Dan Gardner is the New York Times best-selling author of books about psychology and decision-making and a senior fellow at the University of Ottawa’s Graduate School of Public and International Affairs. More >
Great thought leadership can take many forms — from discussion papers to op-Eds, speeches, presentations, and social media — but it is always serious, creative, and memorable. Now think about the thought leadership you encountered in the last month or two. There was a lot of it. But how much of it could be described as serious, creative, and memorable? Right.
To be blunt, most people are not good communicators. And yes, that includes people who have “communication” in their job title. Their discussion papers read like all the other discussion papers, their speeches are forgotten when the polite clapping of the audience fades, and their op-Eds are read by nobody whose employment does not require it.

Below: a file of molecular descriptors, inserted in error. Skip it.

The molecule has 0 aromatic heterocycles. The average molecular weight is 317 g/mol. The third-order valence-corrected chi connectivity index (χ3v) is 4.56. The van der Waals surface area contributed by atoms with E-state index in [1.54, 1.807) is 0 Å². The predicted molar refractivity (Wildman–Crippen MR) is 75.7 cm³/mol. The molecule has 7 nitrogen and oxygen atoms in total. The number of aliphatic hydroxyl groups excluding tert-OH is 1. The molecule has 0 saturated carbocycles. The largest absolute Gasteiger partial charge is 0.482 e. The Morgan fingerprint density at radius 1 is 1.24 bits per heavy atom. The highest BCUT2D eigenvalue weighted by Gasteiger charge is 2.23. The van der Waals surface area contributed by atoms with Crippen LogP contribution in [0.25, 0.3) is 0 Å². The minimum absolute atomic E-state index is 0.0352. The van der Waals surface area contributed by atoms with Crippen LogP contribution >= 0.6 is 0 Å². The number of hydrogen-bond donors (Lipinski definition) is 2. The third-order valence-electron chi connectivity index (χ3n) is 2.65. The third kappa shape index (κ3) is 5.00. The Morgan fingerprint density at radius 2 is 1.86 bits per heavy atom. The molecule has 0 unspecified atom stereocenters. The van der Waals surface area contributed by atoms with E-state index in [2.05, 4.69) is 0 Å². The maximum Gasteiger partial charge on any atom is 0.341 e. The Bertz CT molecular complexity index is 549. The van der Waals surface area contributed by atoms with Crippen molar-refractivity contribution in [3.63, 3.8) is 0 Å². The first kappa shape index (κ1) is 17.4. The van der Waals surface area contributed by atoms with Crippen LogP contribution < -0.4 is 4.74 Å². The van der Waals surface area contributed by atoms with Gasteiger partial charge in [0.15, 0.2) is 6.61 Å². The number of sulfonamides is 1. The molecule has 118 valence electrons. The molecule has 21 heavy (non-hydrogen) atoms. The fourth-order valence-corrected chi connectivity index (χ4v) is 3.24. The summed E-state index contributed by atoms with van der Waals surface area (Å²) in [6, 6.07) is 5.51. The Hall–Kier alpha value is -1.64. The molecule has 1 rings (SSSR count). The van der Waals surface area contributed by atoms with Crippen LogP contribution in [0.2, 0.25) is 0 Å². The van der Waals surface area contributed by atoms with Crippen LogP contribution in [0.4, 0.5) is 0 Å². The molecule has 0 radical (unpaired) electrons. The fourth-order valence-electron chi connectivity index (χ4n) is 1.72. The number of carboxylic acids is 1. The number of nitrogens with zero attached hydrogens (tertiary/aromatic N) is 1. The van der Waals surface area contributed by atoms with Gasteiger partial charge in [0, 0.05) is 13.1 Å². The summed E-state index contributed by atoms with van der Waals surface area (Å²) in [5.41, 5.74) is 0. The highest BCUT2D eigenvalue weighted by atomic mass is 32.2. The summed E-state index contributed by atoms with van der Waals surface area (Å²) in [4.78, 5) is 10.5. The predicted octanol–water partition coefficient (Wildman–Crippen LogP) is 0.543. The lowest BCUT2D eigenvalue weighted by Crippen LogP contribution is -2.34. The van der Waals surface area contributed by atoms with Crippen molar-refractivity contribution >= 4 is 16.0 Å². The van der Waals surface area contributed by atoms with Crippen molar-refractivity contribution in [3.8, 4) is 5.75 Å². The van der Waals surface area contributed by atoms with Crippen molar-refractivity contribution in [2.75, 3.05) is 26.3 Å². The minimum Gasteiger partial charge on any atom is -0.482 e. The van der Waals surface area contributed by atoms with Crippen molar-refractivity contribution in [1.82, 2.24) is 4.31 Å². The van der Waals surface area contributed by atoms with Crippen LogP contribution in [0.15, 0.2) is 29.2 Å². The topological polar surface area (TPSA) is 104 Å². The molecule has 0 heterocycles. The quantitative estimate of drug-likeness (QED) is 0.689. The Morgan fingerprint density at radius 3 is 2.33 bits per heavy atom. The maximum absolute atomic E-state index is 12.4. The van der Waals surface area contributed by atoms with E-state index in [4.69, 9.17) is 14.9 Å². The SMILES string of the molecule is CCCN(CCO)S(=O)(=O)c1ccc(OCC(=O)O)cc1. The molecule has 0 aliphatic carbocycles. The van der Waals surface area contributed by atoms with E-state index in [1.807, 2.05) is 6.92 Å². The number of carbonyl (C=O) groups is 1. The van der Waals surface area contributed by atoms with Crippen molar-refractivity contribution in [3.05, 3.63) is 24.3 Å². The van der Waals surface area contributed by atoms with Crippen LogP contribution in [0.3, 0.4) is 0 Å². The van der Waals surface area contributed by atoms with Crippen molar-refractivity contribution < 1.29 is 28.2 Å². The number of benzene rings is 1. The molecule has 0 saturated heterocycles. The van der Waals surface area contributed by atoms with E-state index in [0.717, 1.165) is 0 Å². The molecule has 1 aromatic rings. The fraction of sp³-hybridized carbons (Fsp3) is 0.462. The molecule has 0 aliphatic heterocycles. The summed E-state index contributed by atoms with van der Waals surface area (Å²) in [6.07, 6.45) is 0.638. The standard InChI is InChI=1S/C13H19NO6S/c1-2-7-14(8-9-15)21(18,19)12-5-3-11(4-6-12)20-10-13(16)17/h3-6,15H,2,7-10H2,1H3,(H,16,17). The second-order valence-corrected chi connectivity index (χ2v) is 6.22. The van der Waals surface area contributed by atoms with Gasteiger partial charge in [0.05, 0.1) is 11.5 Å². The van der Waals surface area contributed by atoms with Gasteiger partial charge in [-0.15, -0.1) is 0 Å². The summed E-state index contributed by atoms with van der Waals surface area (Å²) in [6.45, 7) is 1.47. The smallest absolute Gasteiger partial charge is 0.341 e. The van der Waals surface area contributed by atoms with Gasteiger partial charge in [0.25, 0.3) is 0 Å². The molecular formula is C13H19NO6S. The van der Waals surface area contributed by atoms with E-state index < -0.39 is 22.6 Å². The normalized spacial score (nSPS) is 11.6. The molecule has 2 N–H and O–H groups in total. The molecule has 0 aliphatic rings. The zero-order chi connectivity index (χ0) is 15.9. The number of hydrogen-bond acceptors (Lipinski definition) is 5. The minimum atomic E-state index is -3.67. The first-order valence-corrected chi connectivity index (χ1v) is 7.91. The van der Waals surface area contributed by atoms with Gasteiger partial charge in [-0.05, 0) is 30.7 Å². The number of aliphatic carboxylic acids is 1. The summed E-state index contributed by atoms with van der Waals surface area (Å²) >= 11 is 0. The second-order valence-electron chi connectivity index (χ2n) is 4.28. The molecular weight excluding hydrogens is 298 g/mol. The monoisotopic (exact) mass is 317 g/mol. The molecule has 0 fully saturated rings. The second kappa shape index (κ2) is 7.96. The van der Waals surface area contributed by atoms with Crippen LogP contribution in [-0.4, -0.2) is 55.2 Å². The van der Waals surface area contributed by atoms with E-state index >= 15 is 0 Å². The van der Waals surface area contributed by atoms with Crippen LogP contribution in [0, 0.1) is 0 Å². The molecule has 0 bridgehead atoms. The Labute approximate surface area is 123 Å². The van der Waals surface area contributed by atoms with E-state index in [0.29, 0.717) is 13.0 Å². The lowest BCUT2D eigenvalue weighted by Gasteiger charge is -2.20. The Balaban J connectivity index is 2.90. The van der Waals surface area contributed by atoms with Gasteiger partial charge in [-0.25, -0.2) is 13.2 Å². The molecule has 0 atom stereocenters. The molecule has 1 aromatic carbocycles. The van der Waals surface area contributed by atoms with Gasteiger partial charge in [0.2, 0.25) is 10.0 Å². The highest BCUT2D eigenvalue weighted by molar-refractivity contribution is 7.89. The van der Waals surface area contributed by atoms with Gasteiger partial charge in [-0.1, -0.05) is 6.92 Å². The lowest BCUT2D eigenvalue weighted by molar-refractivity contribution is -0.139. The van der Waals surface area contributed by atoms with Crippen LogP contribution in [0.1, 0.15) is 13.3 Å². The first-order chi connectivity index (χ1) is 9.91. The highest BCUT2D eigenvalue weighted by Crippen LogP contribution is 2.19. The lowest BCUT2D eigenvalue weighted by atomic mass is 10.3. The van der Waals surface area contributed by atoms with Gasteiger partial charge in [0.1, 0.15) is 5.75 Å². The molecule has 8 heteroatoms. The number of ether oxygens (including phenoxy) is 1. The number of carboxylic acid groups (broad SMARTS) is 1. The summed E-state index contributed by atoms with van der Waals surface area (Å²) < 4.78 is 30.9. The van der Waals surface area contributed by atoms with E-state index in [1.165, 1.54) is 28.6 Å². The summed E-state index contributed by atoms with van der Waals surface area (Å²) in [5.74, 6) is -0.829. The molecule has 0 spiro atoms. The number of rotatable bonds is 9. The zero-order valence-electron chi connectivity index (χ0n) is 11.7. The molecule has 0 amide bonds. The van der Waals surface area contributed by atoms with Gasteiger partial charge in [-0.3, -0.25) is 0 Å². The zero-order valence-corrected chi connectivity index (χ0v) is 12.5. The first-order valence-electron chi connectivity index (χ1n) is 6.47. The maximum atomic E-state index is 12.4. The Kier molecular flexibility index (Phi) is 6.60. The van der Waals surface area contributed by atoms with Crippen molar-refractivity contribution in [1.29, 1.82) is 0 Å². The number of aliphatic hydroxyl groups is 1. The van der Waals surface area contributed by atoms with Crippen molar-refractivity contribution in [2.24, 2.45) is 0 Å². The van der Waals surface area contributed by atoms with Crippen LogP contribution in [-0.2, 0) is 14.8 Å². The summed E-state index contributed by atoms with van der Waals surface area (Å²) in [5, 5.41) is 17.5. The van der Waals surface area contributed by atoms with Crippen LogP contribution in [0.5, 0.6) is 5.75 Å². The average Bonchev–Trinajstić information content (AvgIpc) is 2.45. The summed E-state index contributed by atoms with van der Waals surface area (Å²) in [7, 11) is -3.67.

Their work does not inform. It does not cause a stir. It does not get anyone talking. It makes no difference.
There’s a reason for that. Great thought leadership requires an strong understanding of the subject matter, a deep awareness of how psychology shapes perception and thought, and the creativity to translate all this knowledge into words and images that grab eyeballs, jolt brains, and squeeze hearts.
It requires a wonk, a psychologist, and Don Draper.
That is not a description of the typical speechwriter or person with “communication” in their job title.
It does, however, fit me nicely. If you want a long and tedious summary of my what I’ve done, here you go. But if you would rather chat about how my writing or editing can elevate your discussion papers, op-Eds, speeches, presentations, or social media — how it can help you make a real difference — drop me an email.